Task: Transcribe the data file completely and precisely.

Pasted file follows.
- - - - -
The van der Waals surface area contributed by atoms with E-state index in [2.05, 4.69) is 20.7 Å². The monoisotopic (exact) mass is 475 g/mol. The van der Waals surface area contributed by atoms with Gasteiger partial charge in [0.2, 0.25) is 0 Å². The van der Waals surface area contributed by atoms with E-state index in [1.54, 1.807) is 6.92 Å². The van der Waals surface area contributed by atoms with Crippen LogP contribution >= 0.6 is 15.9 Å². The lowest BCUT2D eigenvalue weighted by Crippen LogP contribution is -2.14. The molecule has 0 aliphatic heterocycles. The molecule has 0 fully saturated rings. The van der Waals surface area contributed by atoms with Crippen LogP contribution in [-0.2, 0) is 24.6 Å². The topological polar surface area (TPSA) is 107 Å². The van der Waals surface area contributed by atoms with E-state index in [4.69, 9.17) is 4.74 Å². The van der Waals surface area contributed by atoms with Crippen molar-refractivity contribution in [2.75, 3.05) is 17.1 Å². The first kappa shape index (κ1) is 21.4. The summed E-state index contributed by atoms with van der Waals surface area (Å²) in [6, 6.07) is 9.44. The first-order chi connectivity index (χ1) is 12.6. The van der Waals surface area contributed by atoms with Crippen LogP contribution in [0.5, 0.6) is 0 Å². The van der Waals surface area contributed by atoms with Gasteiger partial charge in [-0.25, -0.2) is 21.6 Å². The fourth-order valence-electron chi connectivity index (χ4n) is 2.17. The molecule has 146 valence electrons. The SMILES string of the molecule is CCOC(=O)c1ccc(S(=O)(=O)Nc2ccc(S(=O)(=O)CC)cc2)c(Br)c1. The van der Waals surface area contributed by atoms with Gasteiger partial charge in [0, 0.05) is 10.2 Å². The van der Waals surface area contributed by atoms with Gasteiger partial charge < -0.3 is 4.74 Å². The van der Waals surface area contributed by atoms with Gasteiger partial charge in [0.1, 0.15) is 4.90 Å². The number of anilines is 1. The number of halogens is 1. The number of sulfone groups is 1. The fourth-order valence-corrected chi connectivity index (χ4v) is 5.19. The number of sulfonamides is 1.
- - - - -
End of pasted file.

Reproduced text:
The van der Waals surface area contributed by atoms with E-state index in [2.05, 4.69) is 20.7 Å². The monoisotopic (exact) mass is 475 g/mol. The van der Waals surface area contributed by atoms with Gasteiger partial charge in [0.2, 0.25) is 0 Å². The van der Waals surface area contributed by atoms with E-state index in [1.54, 1.807) is 6.92 Å². The van der Waals surface area contributed by atoms with Crippen LogP contribution >= 0.6 is 15.9 Å². The lowest BCUT2D eigenvalue weighted by Crippen LogP contribution is -2.14. The molecule has 0 aliphatic heterocycles. The molecule has 0 fully saturated rings. The van der Waals surface area contributed by atoms with Crippen LogP contribution in [-0.2, 0) is 24.6 Å². The topological polar surface area (TPSA) is 107 Å². The van der Waals surface area contributed by atoms with E-state index in [4.69, 9.17) is 4.74 Å². The van der Waals surface area contributed by atoms with Crippen molar-refractivity contribution in [2.75, 3.05) is 17.1 Å². The first kappa shape index (κ1) is 21.4. The summed E-state index contributed by atoms with van der Waals surface area (Å²) in [6, 6.07) is 9.44. The first-order chi connectivity index (χ1) is 12.6. The van der Waals surface area contributed by atoms with Crippen LogP contribution in [0.5, 0.6) is 0 Å². The van der Waals surface area contributed by atoms with Gasteiger partial charge in [-0.25, -0.2) is 21.6 Å². The fourth-order valence-electron chi connectivity index (χ4n) is 2.17. The molecule has 146 valence electrons. The SMILES string of the molecule is CCOC(=O)c1ccc(S(=O)(=O)Nc2ccc(S(=O)(=O)CC)cc2)c(Br)c1. The van der Waals surface area contributed by atoms with Gasteiger partial charge in [0, 0.05) is 10.2 Å². The van der Waals surface area contributed by atoms with Gasteiger partial charge < -0.3 is 4.74 Å². The van der Waals surface area contributed by atoms with Gasteiger partial charge in [0.1, 0.15) is 4.90 Å². The number of anilines is 1. The number of halogens is 1. The number of sulfone groups is 1. The fourth-order valence-corrected chi connectivity index (χ4v) is 5.19. The number of sulfonamides is 1.